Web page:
The kindhearted donor who offered this match is Judy Cosgrove, the VMC Foundation’s former Major Gifts Officer. Most recently, Judy served as a rockstar member of our Board of Directors. Judy is a dedicated and tireless advocate for Valley Medical Center.

Please take a moment to show your support for the life-saving care provided by Valley Medical Center, home to San Jose’s only Level 1 Trauma Center. This is a service any of us could rely on in case of a serious accident, regardless of where you typically receive your healthcare.

Giving Tuesday is a great way to balance the consumerism marked by Black Friday, Cyber Monday, and the rest of the holiday season. Please join us by making a gift to the VMC Foundation today, and have it doubled. Click here to make a secure donation.

A great victory…and the future it informs.

yes-on-aThere is an adage that goes “success has a thousand parents; failure is an orphan”. This, obviously, speaks to people and organizations who seek credit for a good thing happening. Sometimes that’s unjustified and unfair.

But what about when a great success really does come about because so many stood up and stepped up? That’s powerful and profound, and that’s exactly what happened in Santa Clara County this summer and fall…and the victory came together the night of November 8, 2016, when Measure A was approved by the voters.

…not that we knew it at the time.

We needed 66.67% to win, and it took nearly two weeks to certify that we won with 67.67%. Obviously, we won by a very, VERY narrow margin of a single percentage point.

A reminder, in case you’re late to this party: Measure A provides $950,000,000 to build supportive housing, low-income housing and to help first-time home-buyers.  The lion’s share, paid for with a property tax increase, will kick Silicon Valley’s homelessness crisis to the curb. That crisis is arguably the worst in the nation, and county voters demonstrated on Election Day that they have heart, they want to help, and they embrace the common good. Considering the results at the top of the ticket, this victory and the compassion it reveals is extremely important.

What’s also electrifying is the number of non-profit organizations that got involved, many for the first time. To do that, their leadership needed to confront and reject a myth that 501c3 tax-exempt charities cannot “do politics”. I’ve written about this myth before, and this summer and fall after jumping in head-first to this effort, I worked to educate and urge my colleagues in the “public benefit sector” that contributing time, talent and treasure to Measure A was

  • Perfectly legal;
  • A moral obligation;
  • A path to your own success, and;
  • The only way we were going to win.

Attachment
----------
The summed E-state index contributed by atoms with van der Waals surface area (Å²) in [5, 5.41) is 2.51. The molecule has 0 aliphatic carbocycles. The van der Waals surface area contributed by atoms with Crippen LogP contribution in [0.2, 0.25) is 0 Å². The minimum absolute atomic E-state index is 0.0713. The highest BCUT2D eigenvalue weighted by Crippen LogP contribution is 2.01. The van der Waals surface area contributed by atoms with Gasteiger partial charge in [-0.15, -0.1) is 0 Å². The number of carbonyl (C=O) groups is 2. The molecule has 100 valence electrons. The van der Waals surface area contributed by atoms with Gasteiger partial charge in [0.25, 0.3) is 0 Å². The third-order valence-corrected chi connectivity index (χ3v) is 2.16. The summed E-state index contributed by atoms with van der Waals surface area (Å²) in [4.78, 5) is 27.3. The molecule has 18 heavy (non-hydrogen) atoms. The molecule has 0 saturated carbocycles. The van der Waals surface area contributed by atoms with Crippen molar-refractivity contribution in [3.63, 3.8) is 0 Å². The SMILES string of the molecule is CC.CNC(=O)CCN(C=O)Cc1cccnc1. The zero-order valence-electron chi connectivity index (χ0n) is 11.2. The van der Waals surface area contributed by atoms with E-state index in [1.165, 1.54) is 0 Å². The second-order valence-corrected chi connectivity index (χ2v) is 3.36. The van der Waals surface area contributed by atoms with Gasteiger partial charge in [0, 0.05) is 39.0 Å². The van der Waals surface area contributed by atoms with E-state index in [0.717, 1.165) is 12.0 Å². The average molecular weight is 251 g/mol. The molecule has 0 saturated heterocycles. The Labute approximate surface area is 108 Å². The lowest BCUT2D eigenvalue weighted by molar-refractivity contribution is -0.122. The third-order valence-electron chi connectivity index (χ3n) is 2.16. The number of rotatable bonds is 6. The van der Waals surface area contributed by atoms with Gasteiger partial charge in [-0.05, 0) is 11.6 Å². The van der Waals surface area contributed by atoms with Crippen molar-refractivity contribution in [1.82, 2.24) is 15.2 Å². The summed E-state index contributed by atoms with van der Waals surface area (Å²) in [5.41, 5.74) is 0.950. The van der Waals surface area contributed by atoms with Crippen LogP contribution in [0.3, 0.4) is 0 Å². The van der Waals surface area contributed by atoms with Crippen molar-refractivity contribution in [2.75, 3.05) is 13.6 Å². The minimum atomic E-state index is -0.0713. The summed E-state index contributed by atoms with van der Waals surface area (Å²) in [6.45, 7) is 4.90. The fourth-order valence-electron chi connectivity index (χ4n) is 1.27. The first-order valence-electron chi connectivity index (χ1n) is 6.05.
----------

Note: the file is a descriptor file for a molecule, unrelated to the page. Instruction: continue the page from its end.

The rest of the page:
Let’s explore these four areas a little…and at the end, I’ll explain why.

Perfectly Legal. That is, if you follow the rules. No big deal; we do it every day. It’s legal to drive your Corvette 70MPH. But only on some roads. If you’re sober. And you’re a licensed driver. Rules…we learn them and abide by them. In the case of charities and elections, California’s rules are quite clear: Your charity cannot officially support a candidate, but you can support a non-partisan initiative or measure so long as it relates to your mission (why homelessness and health care are related should be evident, but if it’s not don’t worry: It will be by the end of this essay).

The general rule is 20%–that is, a nonprofit charity can donate 20% of their annual budget to a ballot initiative in California, and spend right around that much staff time advocating. There are reporting requirements that get a little complex, but not nearly as complex as, say, your annual audit!  Again, it’s a matter of learning the rules and following them. If you’re lucky and can afford it, a nonprofit or election lawyer is smart to engage…or better yet, talk one into joining your board!

Here is a great place to start to learn the details of campaign/lobbying rules…and remember, rules change all the time, so don’t just rely on one source of information.

A Moral Obligation. Those who work for/run nonprofits do so to get rich and buy jet airplanes. Kidding! We are fiercely dedicated to the idea of reconfiguring parts of the world for the betterment of others. We love animals and want them safe. We detest prejudice and injustice. We want to slow climate change so it doesn’t destroy Florida.  Or, in the case of Measure A, we feel that everyone deserves a place to live and that homelessness is worth fighting.

None of that makes us saints or even unusual. People who run hotels and who sell falafel for a living also care about these things…if they didn’t, Measure A wouldn’t have passed. But here’s the difference: If you work for a homeless shelter or a food bank, you understand the issue WAY better than the average person. If you and your agency sit on the sidelines while the community discusses supportive housing, the issue and level of discourse is short-changed. Your voice is necessary. Your opinion piece in the newspaper is vital. Your agency’s money is a bit greener. Your endorsement counts…more than that of others. Not getting involved is simply not okay.

A Path to Your Own Success. Homelessness, for example, is sad and awful. That’s why people are compelled to help. Also, homelessness is expensive. I knew the number was big, having spent time with so many providers, but even I was shocked when I learned that Santa Clara Valley Medical Center (the hospital my agency supports) spent nine hundred million dollars over a four-year period providing care for people who are homeless. Add in other county (tax-payer provided) interventions like law enforcement and social services, and you’ll find we spend over five hundred million in just one year, not counting the program budgets of the dozens of nonprofits on the front lines.